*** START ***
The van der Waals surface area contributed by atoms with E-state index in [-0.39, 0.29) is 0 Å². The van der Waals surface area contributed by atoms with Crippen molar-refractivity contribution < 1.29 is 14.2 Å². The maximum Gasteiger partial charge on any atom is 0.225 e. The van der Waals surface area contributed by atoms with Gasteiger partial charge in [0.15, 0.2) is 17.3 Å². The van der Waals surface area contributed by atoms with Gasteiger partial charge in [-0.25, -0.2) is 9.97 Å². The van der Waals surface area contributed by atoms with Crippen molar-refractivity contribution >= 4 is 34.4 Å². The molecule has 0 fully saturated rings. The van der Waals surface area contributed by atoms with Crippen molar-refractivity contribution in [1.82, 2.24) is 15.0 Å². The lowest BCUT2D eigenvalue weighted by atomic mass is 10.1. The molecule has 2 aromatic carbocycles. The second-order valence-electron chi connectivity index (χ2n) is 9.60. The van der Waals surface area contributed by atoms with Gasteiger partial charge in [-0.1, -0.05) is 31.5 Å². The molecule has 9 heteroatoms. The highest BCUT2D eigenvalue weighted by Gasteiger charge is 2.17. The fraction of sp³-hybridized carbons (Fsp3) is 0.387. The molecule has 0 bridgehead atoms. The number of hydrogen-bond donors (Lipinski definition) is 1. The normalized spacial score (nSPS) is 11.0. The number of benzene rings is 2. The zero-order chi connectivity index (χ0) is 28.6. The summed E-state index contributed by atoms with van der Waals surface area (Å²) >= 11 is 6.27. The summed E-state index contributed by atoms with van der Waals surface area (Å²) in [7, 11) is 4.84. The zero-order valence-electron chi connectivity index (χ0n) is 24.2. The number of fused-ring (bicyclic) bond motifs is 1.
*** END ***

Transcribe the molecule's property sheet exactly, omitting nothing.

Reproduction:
The van der Waals surface area contributed by atoms with E-state index in [-0.39, 0.29) is 0 Å². The van der Waals surface area contributed by atoms with Crippen molar-refractivity contribution < 1.29 is 14.2 Å². The maximum Gasteiger partial charge on any atom is 0.225 e. The van der Waals surface area contributed by atoms with Gasteiger partial charge in [0.15, 0.2) is 17.3 Å². The van der Waals surface area contributed by atoms with Gasteiger partial charge in [-0.25, -0.2) is 9.97 Å². The van der Waals surface area contributed by atoms with Crippen molar-refractivity contribution >= 4 is 34.4 Å². The molecule has 0 fully saturated rings. The van der Waals surface area contributed by atoms with Crippen molar-refractivity contribution in [1.82, 2.24) is 15.0 Å². The lowest BCUT2D eigenvalue weighted by atomic mass is 10.1. The molecule has 2 aromatic carbocycles. The second-order valence-electron chi connectivity index (χ2n) is 9.60. The van der Waals surface area contributed by atoms with Gasteiger partial charge in [-0.1, -0.05) is 31.5 Å². The molecule has 9 heteroatoms. The highest BCUT2D eigenvalue weighted by Gasteiger charge is 2.17. The fraction of sp³-hybridized carbons (Fsp3) is 0.387. The molecule has 0 bridgehead atoms. The number of hydrogen-bond donors (Lipinski definition) is 1. The normalized spacial score (nSPS) is 11.0. The number of benzene rings is 2. The zero-order chi connectivity index (χ0) is 28.6. The summed E-state index contributed by atoms with van der Waals surface area (Å²) >= 11 is 6.27. The summed E-state index contributed by atoms with van der Waals surface area (Å²) in [7, 11) is 4.84. The zero-order valence-electron chi connectivity index (χ0n) is 24.2. The number of fused-ring (bicyclic) bond motifs is 1.